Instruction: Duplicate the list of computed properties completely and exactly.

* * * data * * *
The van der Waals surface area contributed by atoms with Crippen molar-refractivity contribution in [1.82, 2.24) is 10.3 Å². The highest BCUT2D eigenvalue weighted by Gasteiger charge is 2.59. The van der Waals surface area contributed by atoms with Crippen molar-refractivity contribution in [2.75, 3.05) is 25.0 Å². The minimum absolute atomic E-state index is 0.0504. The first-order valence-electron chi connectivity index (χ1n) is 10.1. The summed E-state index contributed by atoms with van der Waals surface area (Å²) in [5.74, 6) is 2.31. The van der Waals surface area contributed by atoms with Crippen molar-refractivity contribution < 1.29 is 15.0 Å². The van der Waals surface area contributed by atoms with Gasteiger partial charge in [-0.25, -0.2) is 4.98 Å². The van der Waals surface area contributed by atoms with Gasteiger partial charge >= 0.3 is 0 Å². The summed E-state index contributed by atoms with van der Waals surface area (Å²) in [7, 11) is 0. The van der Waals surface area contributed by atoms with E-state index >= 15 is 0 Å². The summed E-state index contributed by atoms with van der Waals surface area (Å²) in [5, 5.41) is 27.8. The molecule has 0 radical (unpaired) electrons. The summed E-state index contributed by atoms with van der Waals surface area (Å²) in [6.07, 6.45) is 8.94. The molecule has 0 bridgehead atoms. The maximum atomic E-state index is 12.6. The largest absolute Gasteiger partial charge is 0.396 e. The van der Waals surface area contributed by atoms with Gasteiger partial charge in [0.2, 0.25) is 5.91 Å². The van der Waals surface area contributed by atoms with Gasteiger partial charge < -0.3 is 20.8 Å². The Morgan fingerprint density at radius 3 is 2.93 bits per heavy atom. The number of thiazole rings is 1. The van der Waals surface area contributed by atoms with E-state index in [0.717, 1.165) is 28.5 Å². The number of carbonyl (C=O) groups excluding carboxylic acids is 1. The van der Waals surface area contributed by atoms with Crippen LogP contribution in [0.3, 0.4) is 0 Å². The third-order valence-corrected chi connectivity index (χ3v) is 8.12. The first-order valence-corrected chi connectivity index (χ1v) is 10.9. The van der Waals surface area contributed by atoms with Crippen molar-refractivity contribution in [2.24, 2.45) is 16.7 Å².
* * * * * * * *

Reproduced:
The van der Waals surface area contributed by atoms with Crippen molar-refractivity contribution in [1.82, 2.24) is 10.3 Å². The highest BCUT2D eigenvalue weighted by Gasteiger charge is 2.59. The van der Waals surface area contributed by atoms with Crippen molar-refractivity contribution in [2.75, 3.05) is 25.0 Å². The minimum absolute atomic E-state index is 0.0504. The first-order valence-electron chi connectivity index (χ1n) is 10.1. The summed E-state index contributed by atoms with van der Waals surface area (Å²) in [5.74, 6) is 2.31. The van der Waals surface area contributed by atoms with Crippen molar-refractivity contribution < 1.29 is 15.0 Å². The van der Waals surface area contributed by atoms with Gasteiger partial charge in [-0.25, -0.2) is 4.98 Å². The van der Waals surface area contributed by atoms with Gasteiger partial charge >= 0.3 is 0 Å². The summed E-state index contributed by atoms with van der Waals surface area (Å²) in [7, 11) is 0. The van der Waals surface area contributed by atoms with E-state index >= 15 is 0 Å². The summed E-state index contributed by atoms with van der Waals surface area (Å²) in [5, 5.41) is 27.8. The molecule has 0 radical (unpaired) electrons. The summed E-state index contributed by atoms with van der Waals surface area (Å²) in [6.07, 6.45) is 8.94. The molecule has 0 bridgehead atoms. The maximum atomic E-state index is 12.6. The largest absolute Gasteiger partial charge is 0.396 e. The van der Waals surface area contributed by atoms with Gasteiger partial charge in [0.2, 0.25) is 5.91 Å². The van der Waals surface area contributed by atoms with Gasteiger partial charge < -0.3 is 20.8 Å². The Morgan fingerprint density at radius 3 is 2.93 bits per heavy atom. The number of thiazole rings is 1. The van der Waals surface area contributed by atoms with E-state index in [0.717, 1.165) is 28.5 Å². The number of carbonyl (C=O) groups excluding carboxylic acids is 1. The van der Waals surface area contributed by atoms with Crippen LogP contribution in [0.3, 0.4) is 0 Å². The third-order valence-corrected chi connectivity index (χ3v) is 8.12. The first-order valence-corrected chi connectivity index (χ1v) is 10.9. The van der Waals surface area contributed by atoms with Crippen molar-refractivity contribution in [2.24, 2.45) is 16.7 Å².